Methodology for Determining Risk Information
Where our data comes from
Our risk information derives from a wide variety of data, including:
- global production and trade flows;
- research reports on human trafficking, including forced labor, and/or child labor associated with the production of goods and the provision of services; and
- information about countries where trafficking-related risks and cases have been reported in a particular sector.
Visualize Risk Map
The data underpinning the “Visualize Risk” map, highlighting countries with risk of forced labor and child labor in the production of goods and/or provision of services, are drawn more narrowly from authoritative United States government sources. Specifically, it depicts data from the U.S. Department of State’s Office to Monitor and Combat Trafficking in Persons’ annual Trafficking in Persons Report, as well as the List of Goods Produced by Child Labor or Forced Labor, published and maintained by the U.S. Department of Labor’s International Labor Affairs Bureau. The map is intended to illustrate countries where a risk of forced labor and/or child labor has been reported by these sources; it does not represent an exhaustive or determinative list of all countries where these abuses occur. As it seeks to represent risk rather than prevalence or incidence, the map also cannot differentiate between relative levels of risk. Given the challenging nature of studying labor rights abuses, particularly abuses such as forced labor, it is important to consider that gaps in country-based data may, in many cases, reflect a lack of authoritative research rather than a lack of risk. Please note that the Population and Country-based Indicators presented for each country were last updated between 2019 and 2021, depending on the indicator. These indicators will be refined and updated in 2024.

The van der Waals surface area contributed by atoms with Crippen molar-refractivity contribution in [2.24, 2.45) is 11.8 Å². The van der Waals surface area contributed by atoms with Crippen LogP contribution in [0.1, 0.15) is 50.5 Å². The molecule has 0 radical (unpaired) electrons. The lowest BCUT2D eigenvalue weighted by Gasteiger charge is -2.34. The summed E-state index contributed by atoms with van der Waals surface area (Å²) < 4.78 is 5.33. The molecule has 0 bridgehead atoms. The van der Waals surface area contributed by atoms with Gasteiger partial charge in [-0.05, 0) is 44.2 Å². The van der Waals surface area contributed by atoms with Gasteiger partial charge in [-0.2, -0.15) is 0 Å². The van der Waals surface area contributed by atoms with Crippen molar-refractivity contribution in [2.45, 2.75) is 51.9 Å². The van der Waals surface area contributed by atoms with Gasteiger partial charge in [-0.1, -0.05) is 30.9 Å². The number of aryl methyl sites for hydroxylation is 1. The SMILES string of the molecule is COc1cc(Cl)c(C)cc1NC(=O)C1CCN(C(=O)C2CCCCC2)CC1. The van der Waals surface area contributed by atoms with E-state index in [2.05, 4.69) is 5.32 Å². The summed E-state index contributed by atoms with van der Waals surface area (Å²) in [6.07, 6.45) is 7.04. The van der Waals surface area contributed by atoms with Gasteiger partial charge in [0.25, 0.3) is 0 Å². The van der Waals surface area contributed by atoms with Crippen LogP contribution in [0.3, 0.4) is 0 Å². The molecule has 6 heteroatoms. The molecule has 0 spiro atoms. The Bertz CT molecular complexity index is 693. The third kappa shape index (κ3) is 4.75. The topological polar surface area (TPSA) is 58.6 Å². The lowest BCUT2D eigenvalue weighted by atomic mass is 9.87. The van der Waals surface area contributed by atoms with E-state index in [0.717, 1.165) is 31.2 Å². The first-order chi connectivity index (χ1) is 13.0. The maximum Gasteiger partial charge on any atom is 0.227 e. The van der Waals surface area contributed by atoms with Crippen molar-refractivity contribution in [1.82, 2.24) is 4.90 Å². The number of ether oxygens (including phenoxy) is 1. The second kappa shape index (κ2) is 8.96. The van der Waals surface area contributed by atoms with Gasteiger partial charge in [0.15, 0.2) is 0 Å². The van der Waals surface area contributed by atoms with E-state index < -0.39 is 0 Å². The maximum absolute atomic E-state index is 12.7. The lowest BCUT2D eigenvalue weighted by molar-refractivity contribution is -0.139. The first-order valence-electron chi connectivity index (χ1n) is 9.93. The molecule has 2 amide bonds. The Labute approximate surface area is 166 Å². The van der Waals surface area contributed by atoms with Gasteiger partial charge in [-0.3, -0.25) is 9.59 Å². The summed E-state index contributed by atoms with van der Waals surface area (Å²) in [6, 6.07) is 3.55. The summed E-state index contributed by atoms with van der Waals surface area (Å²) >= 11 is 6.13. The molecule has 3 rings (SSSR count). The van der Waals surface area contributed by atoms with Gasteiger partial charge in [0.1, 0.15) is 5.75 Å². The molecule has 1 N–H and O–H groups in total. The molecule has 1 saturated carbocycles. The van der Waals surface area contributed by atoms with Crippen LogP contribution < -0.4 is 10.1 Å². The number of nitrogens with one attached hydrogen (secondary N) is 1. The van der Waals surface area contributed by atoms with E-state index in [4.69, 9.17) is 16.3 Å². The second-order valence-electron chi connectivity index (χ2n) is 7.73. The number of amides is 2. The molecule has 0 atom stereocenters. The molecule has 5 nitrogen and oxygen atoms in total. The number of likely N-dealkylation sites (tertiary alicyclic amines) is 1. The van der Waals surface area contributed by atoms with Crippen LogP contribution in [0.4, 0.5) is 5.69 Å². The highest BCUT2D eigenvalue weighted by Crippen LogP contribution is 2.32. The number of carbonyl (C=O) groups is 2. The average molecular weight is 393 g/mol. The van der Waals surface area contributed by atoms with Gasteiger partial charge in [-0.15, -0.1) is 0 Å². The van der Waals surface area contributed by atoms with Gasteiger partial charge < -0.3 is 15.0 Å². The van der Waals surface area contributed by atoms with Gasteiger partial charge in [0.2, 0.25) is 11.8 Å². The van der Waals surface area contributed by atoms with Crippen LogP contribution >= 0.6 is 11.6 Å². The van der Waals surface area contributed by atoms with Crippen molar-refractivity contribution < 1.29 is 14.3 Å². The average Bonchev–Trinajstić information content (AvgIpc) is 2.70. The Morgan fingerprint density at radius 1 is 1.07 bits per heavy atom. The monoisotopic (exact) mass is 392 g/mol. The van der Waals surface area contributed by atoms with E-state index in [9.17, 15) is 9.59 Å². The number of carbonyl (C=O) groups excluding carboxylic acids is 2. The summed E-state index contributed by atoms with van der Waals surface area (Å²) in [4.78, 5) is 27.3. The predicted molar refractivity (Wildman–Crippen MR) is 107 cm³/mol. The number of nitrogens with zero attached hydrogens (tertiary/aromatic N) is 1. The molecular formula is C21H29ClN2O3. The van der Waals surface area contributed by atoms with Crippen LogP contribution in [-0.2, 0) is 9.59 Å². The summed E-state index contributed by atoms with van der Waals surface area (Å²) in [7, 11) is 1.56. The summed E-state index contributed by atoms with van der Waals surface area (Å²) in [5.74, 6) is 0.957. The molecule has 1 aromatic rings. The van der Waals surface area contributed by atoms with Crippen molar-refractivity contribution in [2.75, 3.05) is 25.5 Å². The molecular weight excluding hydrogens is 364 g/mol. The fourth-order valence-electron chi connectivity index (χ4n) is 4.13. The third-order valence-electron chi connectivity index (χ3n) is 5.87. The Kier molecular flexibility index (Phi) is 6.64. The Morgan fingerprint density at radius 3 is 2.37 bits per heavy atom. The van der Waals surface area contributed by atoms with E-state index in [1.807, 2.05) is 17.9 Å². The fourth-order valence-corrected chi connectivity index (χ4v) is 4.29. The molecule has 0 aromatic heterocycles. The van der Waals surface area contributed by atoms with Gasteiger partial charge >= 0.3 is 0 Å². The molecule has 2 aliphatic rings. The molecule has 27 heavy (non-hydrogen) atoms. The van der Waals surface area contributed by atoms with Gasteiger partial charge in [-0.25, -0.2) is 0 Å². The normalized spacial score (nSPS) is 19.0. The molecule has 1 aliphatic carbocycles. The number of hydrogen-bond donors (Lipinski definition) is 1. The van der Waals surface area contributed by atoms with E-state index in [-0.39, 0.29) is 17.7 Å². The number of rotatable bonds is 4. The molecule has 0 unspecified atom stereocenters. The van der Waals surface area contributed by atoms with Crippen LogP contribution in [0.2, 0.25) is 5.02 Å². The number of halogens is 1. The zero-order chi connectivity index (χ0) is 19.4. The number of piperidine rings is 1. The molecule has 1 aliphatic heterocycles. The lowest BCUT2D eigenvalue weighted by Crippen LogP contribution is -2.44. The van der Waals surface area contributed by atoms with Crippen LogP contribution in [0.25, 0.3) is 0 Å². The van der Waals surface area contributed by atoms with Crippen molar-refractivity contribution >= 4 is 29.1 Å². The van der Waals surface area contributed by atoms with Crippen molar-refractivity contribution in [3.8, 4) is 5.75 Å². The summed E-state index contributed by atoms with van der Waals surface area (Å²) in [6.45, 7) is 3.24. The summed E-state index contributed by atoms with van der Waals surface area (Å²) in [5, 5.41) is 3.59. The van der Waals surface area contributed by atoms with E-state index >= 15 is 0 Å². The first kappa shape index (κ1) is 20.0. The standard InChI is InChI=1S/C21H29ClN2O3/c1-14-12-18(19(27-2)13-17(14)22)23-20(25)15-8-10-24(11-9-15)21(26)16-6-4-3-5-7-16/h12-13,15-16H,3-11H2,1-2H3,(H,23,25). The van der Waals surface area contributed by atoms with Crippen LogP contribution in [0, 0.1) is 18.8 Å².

Given data limitations, it is necessary to examine other indicators of risk related to human trafficking. One key indicator of risk is the incidence of child labor. Child labor is not synonymous with forced labor. Child labor can vary considerably from sector to sector, country to country, and household to household. For the purposes of helping website users understand risk; however, child labor is a useful factor for evaluating potential risk of trafficking in a country or supply chain, given that the drivers for both may be similar in some contexts, such as demand for cheap, exploitable, unskilled labor; poverty; unequal access to education; and exclusionary social attitudes based on caste, gender, immigration status, or ethnicity. In short, the description of child labor risk associated with commodities on this website should not be used exclusively to evaluate the risk of human trafficking in a supply chain, but rather to provide additional context and information.
The country profiles on this website provide information about key demographic, economic, labor force, and socio-political conditions. In addition to a narrative report on the country’s human trafficking situation, the graphics present information on factors like corruption, poverty, unemployment, migration rates, civil liberties, and union rights that provide important insights into the conditions and structures of a society that may be associated with risk of human trafficking, as well as other forms of labor exploitation.
In the case of service sectors such as hospitality, healthcare, facilities services, and transportation and warehousing, data underpinning the map visualization is drawn primarily from the U.S. Department of State’s Trafficking in Persons Report, as the U.S. Department of Labor’s List of Goods Produced by Child Labor or Forced Labor focuses on risk in the production of goods rather than in service delivery. Where possible, we have made efforts to link risk in the production of goods with relevant sectors – such as categorizing risk in the production of medical equipment under risk in the healthcare sector.
All data and analysis on this website are meant to introduce users to issues and risks associated with human trafficking and encourage users to further explore the issues. The resources and tools on this website are not meant to be exhaustive or determinative.
Risk information and reports will be updated on a periodic basis.